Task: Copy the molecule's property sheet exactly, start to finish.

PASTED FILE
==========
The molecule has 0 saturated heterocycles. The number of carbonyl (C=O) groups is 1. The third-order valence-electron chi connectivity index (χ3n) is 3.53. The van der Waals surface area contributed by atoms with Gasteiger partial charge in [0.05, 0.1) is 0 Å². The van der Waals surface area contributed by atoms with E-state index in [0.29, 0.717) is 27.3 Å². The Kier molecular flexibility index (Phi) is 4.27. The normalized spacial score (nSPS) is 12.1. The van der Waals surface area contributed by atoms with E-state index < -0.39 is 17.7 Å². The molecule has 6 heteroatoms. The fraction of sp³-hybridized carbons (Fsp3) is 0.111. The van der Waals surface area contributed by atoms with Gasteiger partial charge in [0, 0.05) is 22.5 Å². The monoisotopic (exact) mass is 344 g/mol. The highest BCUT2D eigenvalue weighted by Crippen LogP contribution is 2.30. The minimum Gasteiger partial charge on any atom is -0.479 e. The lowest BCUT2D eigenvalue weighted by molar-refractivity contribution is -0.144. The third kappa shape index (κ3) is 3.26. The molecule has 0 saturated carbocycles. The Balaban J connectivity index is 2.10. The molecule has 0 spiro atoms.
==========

The molecule has 0 saturated heterocycles. The number of carbonyl (C=O) groups is 1. The third-order valence-electron chi connectivity index (χ3n) is 3.53. The van der Waals surface area contributed by atoms with Gasteiger partial charge in [0.05, 0.1) is 0 Å². The van der Waals surface area contributed by atoms with E-state index in [0.29, 0.717) is 27.3 Å². The Kier molecular flexibility index (Phi) is 4.27. The normalized spacial score (nSPS) is 12.1. The van der Waals surface area contributed by atoms with E-state index < -0.39 is 17.7 Å². The molecule has 6 heteroatoms. The fraction of sp³-hybridized carbons (Fsp3) is 0.111. The van der Waals surface area contributed by atoms with Gasteiger partial charge in [0, 0.05) is 22.5 Å². The monoisotopic (exact) mass is 344 g/mol. The highest BCUT2D eigenvalue weighted by Crippen LogP contribution is 2.30. The minimum Gasteiger partial charge on any atom is -0.479 e. The lowest BCUT2D eigenvalue weighted by molar-refractivity contribution is -0.144. The third kappa shape index (κ3) is 3.26. The molecule has 0 saturated carbocycles. The Balaban J connectivity index is 2.10. The molecule has 0 spiro atoms.